The Twenty-Year Death (Hard Case Crime)
Ariel S. Winter
Format: PDF / Kindle (mobi) / ePub
THERE’S NEVER BEEN A BOOK LIKE
THE TWENTY-YEAR DEATH
A breathtaking first novel written in the form of three separate crime novels, each set in a different decade and penned in the style of a different giant of the mystery genre.
The body found in the gutter in France led the police inspector to the dead man’s beautiful daughter—and to her hot-tempered American husband.
A hardboiled private eye hired to keep a movie studio’s leading lady happy uncovers the truth behind the brutal slaying of a Hollywood starlet.
A desperate man pursuing his last chance at redemption finds himself with blood on his hands and the police on his trail...
Three complete novels that, taken together, tell a single epic story, about an author whose life is shattered when violence and tragedy consume the people closest to him. It is an ingenious and emotionally powerful debut performance from literary detective and former bookseller Ariel S. Winter, one that establishes this talented newcomer as a storyteller of the highest caliber.
placated. “That’s all I can tell you,” I added. “No, of course,” she said, lifting her head up and with it her shoulders. “I try not to know anything about my father’s business. When your father’s a magic maker it takes all the magic out of life, because you’ve seen all the tricks.” “Unless he learns a new one.” She smiled, and it was her award-winning smile again. “Old dogs, Mr. Foster. Or I forget, did you say to call you Dennis?” “I didn’t say either.” She waved that away, and let her
he said, his key already out. “Good morning,” I said. He let us into the building, and we went up to his office without another word. The elevator opened onto the dark offices of Palmer, Palmer, and Crick. Palmer stepped out ahead of me and flipped a switch, and the overhead fluorescent lights started to flicker to life, revealing the waiting room I had last been in what felt like a lifetime ago. He led me back past the dark conference room, into his office, where the outside light lit the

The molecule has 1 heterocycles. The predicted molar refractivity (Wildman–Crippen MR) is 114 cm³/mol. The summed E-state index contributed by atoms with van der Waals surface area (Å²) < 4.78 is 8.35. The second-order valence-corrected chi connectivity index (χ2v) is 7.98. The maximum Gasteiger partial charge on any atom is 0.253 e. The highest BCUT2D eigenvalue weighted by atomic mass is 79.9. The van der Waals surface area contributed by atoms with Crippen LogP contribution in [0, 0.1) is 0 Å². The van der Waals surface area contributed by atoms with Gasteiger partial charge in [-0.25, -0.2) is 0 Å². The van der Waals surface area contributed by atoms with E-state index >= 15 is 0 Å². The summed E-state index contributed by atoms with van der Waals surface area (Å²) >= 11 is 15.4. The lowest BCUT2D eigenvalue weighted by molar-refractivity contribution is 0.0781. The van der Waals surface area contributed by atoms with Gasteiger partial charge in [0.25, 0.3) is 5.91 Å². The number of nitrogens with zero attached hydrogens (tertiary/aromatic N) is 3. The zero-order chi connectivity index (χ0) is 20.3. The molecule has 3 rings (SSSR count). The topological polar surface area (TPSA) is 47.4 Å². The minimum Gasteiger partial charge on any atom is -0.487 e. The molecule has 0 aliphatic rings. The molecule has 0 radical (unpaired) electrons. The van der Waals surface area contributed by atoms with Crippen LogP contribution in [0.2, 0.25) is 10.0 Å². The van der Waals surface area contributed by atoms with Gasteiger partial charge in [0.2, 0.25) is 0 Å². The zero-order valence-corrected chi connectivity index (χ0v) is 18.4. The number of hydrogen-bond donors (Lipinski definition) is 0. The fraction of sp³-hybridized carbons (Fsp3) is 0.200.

burial ground each time, since he was convinced that the bodies had been buried on five separate occasions. He would know for sure when the medical examiner had examined the corpses. Tuesday, April 4, Approx 5 PM—Georges Perreaux (six years old) and Albert Perreaux (five years old) go missing. Last seen at Monsieur Marque’s sweet shop. Letreau had interviewed Monsieur Marque himself. He assured Pelleter that Monsieur Marque was in no way involved with the children’s disappearance. And why
would find something. One of these people had to know something about removing the bodies. He just had to find which one. He waved to Letreau to let the next one in. Letreau brought in a young guard, and they each took their respective seats. The guard was no more than twenty-two, and the scruff that he must have considered a beard was still patchy in parts, the space under his lower lip completely bald. “What’s your name?” Pelleter began. “Jean Empermont.” Pelleter frowned. “You’re the guard
door, standing off to the side with his back to the wall of the house. There was a small semi-circular window made of three panes in the upper portion of the back door. The chief inspector allowed himself a quick look. The hall was shadowed, all of the light coming from the open door at the other end. All the chief inspector could be certain of was that it was empty. Pelleter reached across the door and tried the handle. It was unlocked. The hinges were mercifully silent. He entered the house